* abdominal (ab-DAH-mih-nul) refers to the area of the body below the ribs and above the hips that contains the stomach, intestines, and other organs.


Eating contaminated meat or having contact with the feces of an infected cat can put a person at risk for toxoplasmosis (tox-o-plaz-MO-sis). This zoonosis is caused by a parasite and can produce such symptoms as swollen lymph nodes, muscle aches, headaches, and sore throat in a healthy person and life-threatening brain infections in people with weakened immune systems, especially those who have HIV/AIDS * . If a pregnant woman becomes infected with the parasite, she can transmit the infection to her unborn baby, which can lead to a number of health problems in the child.


If people eat meat (especially pork products, such as sausage or ham) infected with the eggs of Trichinella (trih-kih-NEH-luh) worms, they can contract trichinosis (trih-kih-NO-sis), a disease that produces such symptoms as diarrhea, vomiting, and abdominal pain. Trichinosis can cause nerve and muscle damage as well as heart and lung problems. It can be treated with medication.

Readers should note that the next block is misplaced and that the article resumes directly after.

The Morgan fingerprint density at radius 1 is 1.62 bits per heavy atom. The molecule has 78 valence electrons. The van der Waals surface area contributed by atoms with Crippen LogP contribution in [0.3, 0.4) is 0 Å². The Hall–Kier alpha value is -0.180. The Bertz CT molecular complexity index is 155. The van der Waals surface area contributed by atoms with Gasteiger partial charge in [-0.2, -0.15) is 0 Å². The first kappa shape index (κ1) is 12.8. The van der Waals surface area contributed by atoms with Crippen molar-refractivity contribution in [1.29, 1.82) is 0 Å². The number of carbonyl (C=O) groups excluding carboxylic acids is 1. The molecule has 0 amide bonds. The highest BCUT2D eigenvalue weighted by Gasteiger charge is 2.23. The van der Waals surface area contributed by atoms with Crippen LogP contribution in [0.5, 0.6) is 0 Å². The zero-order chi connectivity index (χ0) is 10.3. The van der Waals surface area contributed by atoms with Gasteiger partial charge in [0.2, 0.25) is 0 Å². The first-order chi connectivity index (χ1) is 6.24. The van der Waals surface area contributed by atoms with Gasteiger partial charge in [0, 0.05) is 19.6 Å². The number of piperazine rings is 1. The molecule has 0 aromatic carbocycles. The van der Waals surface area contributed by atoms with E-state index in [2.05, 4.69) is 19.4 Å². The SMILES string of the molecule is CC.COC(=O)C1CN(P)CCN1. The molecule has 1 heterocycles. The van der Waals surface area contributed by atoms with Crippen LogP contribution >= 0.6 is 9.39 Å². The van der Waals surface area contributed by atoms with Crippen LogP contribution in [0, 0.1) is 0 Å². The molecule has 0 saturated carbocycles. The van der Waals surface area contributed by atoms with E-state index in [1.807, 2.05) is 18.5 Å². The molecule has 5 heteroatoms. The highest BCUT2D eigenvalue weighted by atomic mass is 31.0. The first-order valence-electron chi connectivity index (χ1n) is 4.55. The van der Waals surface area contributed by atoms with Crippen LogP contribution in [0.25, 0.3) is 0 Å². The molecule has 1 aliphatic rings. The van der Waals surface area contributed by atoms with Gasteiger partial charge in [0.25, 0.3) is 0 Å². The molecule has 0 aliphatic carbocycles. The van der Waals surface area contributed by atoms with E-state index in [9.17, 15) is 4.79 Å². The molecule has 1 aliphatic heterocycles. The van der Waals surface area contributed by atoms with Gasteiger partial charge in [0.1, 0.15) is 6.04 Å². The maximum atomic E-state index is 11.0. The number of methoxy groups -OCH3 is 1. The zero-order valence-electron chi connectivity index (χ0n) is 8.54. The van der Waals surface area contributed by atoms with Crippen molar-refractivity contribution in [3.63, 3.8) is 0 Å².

How Are Zoonoses Treated?

The treatment of a zoonotic infection depends on the specific disease, but many are treatable with prescription medications, such as antibiotics.

* AIDS , or acquired immunodeficiency (ih-myoo-no-dih-FIH-shen-see) syndrome, is an infection that severely weakens the immune system; it is caused by the human immunodeficiency virus (HIV).

How Are Zoonoses Prevented?

Because household pets may carry zoonotic organisms, it is important to keep pets healthy and vaccinated to avoid infection. Some other ways people can protect against zoonoses include: